NCLB Guestblogging

Kevin Carey did a nice job unpacking the pretty glaring problems with Monday’s WaPo op-ed on No Child Left Behind. Below is a guest post from Robin Chait, she’s a DC-based education policy consultant, that gets into the issue more. Want to respond, you can find Robin at this email.

Robin Chait:

In Monday’s Washington Post, David Keyes, a second-grade teacher in Silver Spring, criticized what he sees as the weaknesses of NCLB’s focus on testing. He claims the legislation’s focus on testing forces high-poverty, high-minority schools to emphasize basic skills and test preparation, while other schools whose students generally do well on standardized assessments have the freedom to teach higher level thinking skills. “Its (NCLB’s) pressure to raise test scores has caused many schools to give poor and minority students an impoverished education that focuses primarily on basic skills” says Keyes.

Ed Sector’s Kevin Carey criticizes his argument here. I agree with Carey that blaming NCLB for perpetuating an unequal educational system is unfair. But I do think Keyes raises some important points about the need to re-think how NCLB is structured in order to incentivize high quality instruction.

NCLB hasn’t done enough to help states and districts improve the performance of struggling students and schools. At the same time it has placed greater emphasis on standardized assessments. Standards and high stakes assessments without sufficient help for struggling schools and students are likely to lead to negative unintended consequences. And supplemental educational services and school choice provisions are not enough to meet the fundamental problems of failing schools.

One might infer from Keyes’ argument that we should get rid of NCLB’s requirement for annual, standardized testing. Yet it’s important not to throw out the baby with the bath water. Standardized assessment provides an important source of information to schools, districts, and states about the performance of students, particularly the performance of students in specific subgroups. They are the only tool states have for looking at performance across schools and districts and identifying those that are struggling. The assessments have also played an important role in increasing attention and focus on improving the performance of disadvantaged students.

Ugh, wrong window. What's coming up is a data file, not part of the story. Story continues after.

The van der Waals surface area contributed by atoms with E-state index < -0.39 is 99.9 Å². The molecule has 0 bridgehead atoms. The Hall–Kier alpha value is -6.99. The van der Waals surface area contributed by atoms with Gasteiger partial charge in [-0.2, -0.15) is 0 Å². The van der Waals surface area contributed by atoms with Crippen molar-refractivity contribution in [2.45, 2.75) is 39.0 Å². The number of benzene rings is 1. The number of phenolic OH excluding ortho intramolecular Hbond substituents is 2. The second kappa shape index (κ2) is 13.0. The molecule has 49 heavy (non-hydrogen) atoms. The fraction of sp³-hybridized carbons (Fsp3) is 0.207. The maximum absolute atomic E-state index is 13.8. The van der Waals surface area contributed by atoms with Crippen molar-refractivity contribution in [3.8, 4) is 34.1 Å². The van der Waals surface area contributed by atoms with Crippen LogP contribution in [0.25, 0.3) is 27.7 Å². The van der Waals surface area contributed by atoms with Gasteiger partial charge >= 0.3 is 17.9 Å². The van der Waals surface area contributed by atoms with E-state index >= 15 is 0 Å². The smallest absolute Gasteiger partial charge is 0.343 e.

Keyes also fails to address the reality that students need basic skills to do more advanced work. For instance, in the area of reading, students will not be able to comprehend anything they read if they aren’t fluent readers. They need instruction in decoding or sounding out words, if they don’t already have these skills. This instruction can be provided concurrently with instruction in comprehension skills and other higher-level thinking skills, but it still needs to happen. And as E.D. Hirsch frequently points out , a rich curriculum is a predicate for learning to read well in the first place. The challenge for schools that teach high poverty children is how to provide this dual track of basic skills and higher order thinking skills instruction.

As a third-grade teacher in DC Public Schools, I had three different principals in two and a half years. The best of the three told us that good instruction was the best preparation for tests and that we should incorporate a little bit of test preparation at the end of each unit. The worst of the three wanted us to have a half hour of test preparation every day and increased the time to an hour a day a couple of months before the test.

So obviously, there are schools and districts that respond to NCLB in negative ways. They emphasize test preparation and drill and kill instruction to improve test scores for “bubble” students–students who are on the verge of meeting standards. There are also schools and districts that acknowledge NCLB accountability, treat standardized testing as one measure of students’ learning, and focus on improving the quality of curriculum and instruction in order to improve learning for all students. So the challenge for NCLB reauthorizers in Congress is how to draft legislation that encourages the latter approach without sacrificing the law’s vital emphasis on equity for disadvantaged youngsters.

Robin Chait is an education policy consultant based in Washington, D.C.

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